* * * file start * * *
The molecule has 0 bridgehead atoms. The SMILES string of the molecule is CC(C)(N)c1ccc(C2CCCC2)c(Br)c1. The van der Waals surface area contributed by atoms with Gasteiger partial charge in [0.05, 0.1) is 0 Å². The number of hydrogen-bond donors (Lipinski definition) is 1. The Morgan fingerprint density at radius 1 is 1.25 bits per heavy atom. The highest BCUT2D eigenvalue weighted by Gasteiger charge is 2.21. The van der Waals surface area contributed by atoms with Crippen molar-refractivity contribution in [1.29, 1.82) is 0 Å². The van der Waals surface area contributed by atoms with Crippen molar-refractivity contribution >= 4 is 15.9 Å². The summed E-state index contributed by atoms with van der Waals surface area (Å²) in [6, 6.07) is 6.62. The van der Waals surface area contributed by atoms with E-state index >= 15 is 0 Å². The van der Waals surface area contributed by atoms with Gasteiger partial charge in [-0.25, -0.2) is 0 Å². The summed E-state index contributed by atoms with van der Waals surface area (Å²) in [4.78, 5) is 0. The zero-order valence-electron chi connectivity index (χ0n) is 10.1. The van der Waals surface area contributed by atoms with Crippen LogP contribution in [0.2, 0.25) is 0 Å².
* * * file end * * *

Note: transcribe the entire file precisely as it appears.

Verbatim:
The molecule has 0 bridgehead atoms. The SMILES string of the molecule is CC(C)(N)c1ccc(C2CCCC2)c(Br)c1. The van der Waals surface area contributed by atoms with Gasteiger partial charge in [0.05, 0.1) is 0 Å². The number of hydrogen-bond donors (Lipinski definition) is 1. The Morgan fingerprint density at radius 1 is 1.25 bits per heavy atom. The highest BCUT2D eigenvalue weighted by Gasteiger charge is 2.21. The van der Waals surface area contributed by atoms with Crippen molar-refractivity contribution in [1.29, 1.82) is 0 Å². The van der Waals surface area contributed by atoms with Crippen molar-refractivity contribution >= 4 is 15.9 Å². The summed E-state index contributed by atoms with van der Waals surface area (Å²) in [6, 6.07) is 6.62. The van der Waals surface area contributed by atoms with E-state index >= 15 is 0 Å². The van der Waals surface area contributed by atoms with Gasteiger partial charge in [-0.25, -0.2) is 0 Å². The summed E-state index contributed by atoms with van der Waals surface area (Å²) in [4.78, 5) is 0. The zero-order valence-electron chi connectivity index (χ0n) is 10.1. The van der Waals surface area contributed by atoms with Crippen LogP contribution in [0.2, 0.25) is 0 Å².